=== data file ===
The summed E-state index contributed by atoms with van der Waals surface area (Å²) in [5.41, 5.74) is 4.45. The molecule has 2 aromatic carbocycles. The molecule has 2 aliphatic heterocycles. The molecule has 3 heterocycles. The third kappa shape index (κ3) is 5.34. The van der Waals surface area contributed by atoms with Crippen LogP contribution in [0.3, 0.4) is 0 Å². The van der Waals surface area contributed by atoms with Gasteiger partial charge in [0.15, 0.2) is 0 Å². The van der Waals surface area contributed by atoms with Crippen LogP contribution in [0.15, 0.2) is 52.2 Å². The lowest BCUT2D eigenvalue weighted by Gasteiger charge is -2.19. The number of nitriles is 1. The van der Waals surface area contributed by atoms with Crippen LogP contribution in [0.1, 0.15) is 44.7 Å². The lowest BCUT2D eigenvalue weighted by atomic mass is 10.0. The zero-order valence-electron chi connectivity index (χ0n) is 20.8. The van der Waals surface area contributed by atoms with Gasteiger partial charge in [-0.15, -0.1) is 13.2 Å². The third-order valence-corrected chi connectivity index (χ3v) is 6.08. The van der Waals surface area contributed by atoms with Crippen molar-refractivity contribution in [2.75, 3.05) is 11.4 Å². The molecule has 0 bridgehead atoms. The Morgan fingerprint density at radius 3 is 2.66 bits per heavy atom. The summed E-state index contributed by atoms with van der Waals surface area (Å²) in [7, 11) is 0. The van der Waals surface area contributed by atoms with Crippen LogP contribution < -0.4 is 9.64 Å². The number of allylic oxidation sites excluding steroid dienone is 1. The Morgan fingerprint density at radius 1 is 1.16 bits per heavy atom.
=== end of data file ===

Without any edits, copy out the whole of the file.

The summed E-state index contributed by atoms with van der Waals surface area (Å²) in [5.41, 5.74) is 4.45. The molecule has 2 aromatic carbocycles. The molecule has 2 aliphatic heterocycles. The molecule has 3 heterocycles. The third kappa shape index (κ3) is 5.34. The van der Waals surface area contributed by atoms with Crippen LogP contribution in [0.3, 0.4) is 0 Å². The van der Waals surface area contributed by atoms with Gasteiger partial charge in [0.15, 0.2) is 0 Å². The van der Waals surface area contributed by atoms with Crippen LogP contribution in [0.15, 0.2) is 52.2 Å². The lowest BCUT2D eigenvalue weighted by Gasteiger charge is -2.19. The number of nitriles is 1. The van der Waals surface area contributed by atoms with Crippen LogP contribution in [0.1, 0.15) is 44.7 Å². The lowest BCUT2D eigenvalue weighted by atomic mass is 10.0. The zero-order valence-electron chi connectivity index (χ0n) is 20.8. The van der Waals surface area contributed by atoms with Gasteiger partial charge in [-0.15, -0.1) is 13.2 Å². The third-order valence-corrected chi connectivity index (χ3v) is 6.08. The van der Waals surface area contributed by atoms with Crippen molar-refractivity contribution in [2.75, 3.05) is 11.4 Å². The molecule has 0 bridgehead atoms. The Morgan fingerprint density at radius 3 is 2.66 bits per heavy atom. The summed E-state index contributed by atoms with van der Waals surface area (Å²) in [7, 11) is 0. The van der Waals surface area contributed by atoms with Crippen LogP contribution < -0.4 is 9.64 Å². The number of allylic oxidation sites excluding steroid dienone is 1. The Morgan fingerprint density at radius 1 is 1.16 bits per heavy atom.